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Digital Afterlife

Gummibeer

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Hey all,

I know it's a strange topic especially on Christmas.
But I have thought about: what happens with my digital life when I die!?
And got to the conclusion that nothing is prepared. No one has access to my passwords or accounts. No one, not even I, know where I have accounts and subscriptions. Most of the code I've written belongs only to me.

So my work will die the same if no one thinks that it's worth to fork and my beloved ones will have a hard time/job to delete all my accounts/subscriptions.

Has anyone of you thought about it already? Or even prepared something for the case? Or is there some kind of service where I can list all my accounts?

And for the ones with larger OSS projects or SaaS or something like that: have you prepared it? And for the ones with a service: have you a defined procedure if one of your customers dies? And for the freelancers: would your customers be able to proceed with their projects in an easy way? Or would they have to sue every party involved in any way to get the source code?

I've seen that most of the services I use, even the larger ones, don't have any official way if a customer dies.
Could it be because the internet as a whole is relatively new and most users aren't in an age where it's common to die? 🤔
 
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VickiLanger

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Those are all really good questions and ones that we really do need an answer for.

For subscriptions, I assume they would die when credit/debit cards and bank accounts are closed.

As for everything else you mentioned, I have no answer and now I’m really curious. Thanks for making me think 💭
 

Gummibeer

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Those are all really good questions and ones that we really do need an answer for.

For subscriptions, I assume they would die when credit/debit cards and bank accounts are closed.

As for everything else you mentioned, I have no answer and now I’m really curious. Thanks for making me think 💭
Not necessary. Most services will start to send you invoices and reminders. They will stop to provide the service but still want money. So your beloved ones will have to handle something else.

Great questions! An agency I worked with made sure projects passed the 'hit by a bus' test. If any stakeholder in the project was hit by a bus, would we be able to deal with it?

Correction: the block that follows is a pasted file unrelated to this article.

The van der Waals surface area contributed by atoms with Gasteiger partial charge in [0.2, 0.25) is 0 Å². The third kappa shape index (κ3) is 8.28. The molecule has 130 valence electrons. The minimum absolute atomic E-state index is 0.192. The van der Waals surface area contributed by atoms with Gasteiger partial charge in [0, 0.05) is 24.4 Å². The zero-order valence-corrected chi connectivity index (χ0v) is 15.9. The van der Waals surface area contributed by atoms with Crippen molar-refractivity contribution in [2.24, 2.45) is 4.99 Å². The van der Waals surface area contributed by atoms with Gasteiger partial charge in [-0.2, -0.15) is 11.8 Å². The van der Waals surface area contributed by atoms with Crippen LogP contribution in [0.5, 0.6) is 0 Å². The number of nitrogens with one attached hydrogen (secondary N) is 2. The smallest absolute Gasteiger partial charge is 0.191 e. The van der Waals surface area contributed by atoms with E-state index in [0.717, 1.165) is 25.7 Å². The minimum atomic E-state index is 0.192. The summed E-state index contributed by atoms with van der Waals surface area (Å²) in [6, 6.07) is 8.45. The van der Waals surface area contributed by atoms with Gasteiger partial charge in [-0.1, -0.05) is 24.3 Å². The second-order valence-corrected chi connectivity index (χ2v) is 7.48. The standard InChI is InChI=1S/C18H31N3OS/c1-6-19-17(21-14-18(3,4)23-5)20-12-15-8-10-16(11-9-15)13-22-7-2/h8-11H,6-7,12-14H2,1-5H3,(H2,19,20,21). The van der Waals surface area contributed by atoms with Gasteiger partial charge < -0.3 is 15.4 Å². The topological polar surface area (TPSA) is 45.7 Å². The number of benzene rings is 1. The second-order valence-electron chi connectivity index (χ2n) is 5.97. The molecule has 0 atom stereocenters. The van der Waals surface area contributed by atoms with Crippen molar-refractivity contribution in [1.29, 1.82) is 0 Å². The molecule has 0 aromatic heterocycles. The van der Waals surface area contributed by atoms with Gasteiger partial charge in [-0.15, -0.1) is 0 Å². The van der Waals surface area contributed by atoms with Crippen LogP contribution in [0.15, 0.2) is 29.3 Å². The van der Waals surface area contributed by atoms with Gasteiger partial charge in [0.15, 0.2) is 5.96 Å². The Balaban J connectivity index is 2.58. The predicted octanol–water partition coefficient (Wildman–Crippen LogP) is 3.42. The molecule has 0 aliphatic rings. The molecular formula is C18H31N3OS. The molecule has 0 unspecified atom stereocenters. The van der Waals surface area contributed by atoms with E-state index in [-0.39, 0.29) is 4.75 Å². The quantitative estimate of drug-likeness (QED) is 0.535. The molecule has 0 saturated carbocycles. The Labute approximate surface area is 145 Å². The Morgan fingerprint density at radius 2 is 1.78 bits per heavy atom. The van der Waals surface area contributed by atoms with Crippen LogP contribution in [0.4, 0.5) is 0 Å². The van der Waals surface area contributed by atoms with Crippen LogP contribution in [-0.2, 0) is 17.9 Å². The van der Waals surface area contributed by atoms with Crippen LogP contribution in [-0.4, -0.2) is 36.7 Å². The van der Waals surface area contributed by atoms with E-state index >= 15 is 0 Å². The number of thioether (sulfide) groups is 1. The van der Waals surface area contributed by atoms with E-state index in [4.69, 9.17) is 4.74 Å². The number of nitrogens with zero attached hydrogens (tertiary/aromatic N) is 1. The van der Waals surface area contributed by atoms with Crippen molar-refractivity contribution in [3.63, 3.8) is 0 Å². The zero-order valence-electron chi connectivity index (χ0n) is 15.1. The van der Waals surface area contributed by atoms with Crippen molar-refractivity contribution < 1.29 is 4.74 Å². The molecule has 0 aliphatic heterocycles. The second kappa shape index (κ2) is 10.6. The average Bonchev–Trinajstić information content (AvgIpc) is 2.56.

Exactly that's the scenario. And in an agency it's easier. But at the end it starts with: is there someone who knows which customers you have to inform them?

Something that got to my mind was a service where you can add all the needed stuff (keepass, customer and account lists and whatever). After you've registered you will receive an email and a physical card with "beloved" access information. The moment you die they can access this link, upload any valid document to proof that you are dead. After this an email is sent to the original person address to reject the access (to prevent misuse while you are alive. After 14day or something like that without any complaints the service believes you are dead and grants access.

What would you think about something like this? 🤔
 

avena

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Maybe services like that probably better to keep it physical; in case of death or crazy digital apocalypse, otherwise, it can be more easily hacked (in a massive way I mean).
 

Gummibeer

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Maybe services like that probably better to keep it physical; in case of death or crazy digital apocalypse, otherwise, it can be more easily hacked (in a massive way I mean).
Encryption/security is a massive point for this idea. My problem with physical would be that there has to be something like a testament (which is needed anyway) but also at a place where the others have access to. My idea for the service would also be some kind of API for software to validate if an user is alive. 🤔
Talking about this feels pretty strange. 😅

But like Adam said, there's also a business perspective for this kind of stuff.
 

VickiLanger

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Encryption/security is a massive point for this idea. My problem with physical would be that there has to be something like a testament (which is needed anyway) but also at a place where the others have access to. My idea for the service would also be some kind of API for software to validate if an user is alive. 🤔
Talking about this feels pretty strange. 😅

But like Adam said, there's also a business perspective for this kind of stuff.
That’s kinda what I was thinking. I would have to eventually become a standard for companies to check if a user is alive. But what would you check it against? There isn’t a set standard across the world. Even if there was, would people feel secure enough to allow their data to be used?
 

TGDesigns

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I vaguely remember a service you can setup withing your will that will release digital information to specified people in the event that you pass away I believe its something you can actually bolt on to life insurance.
 

27leaves

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Really interesting topic! I also remember a service (I think from Germany) that wanted to solve that problem. I just did a quick search and found the following article: Preparing a Digital Will for Your Passwords - The LastPass Blog. Apparently the password manager LastPass thought of this and you can designate an emergency contact for the case :)
 
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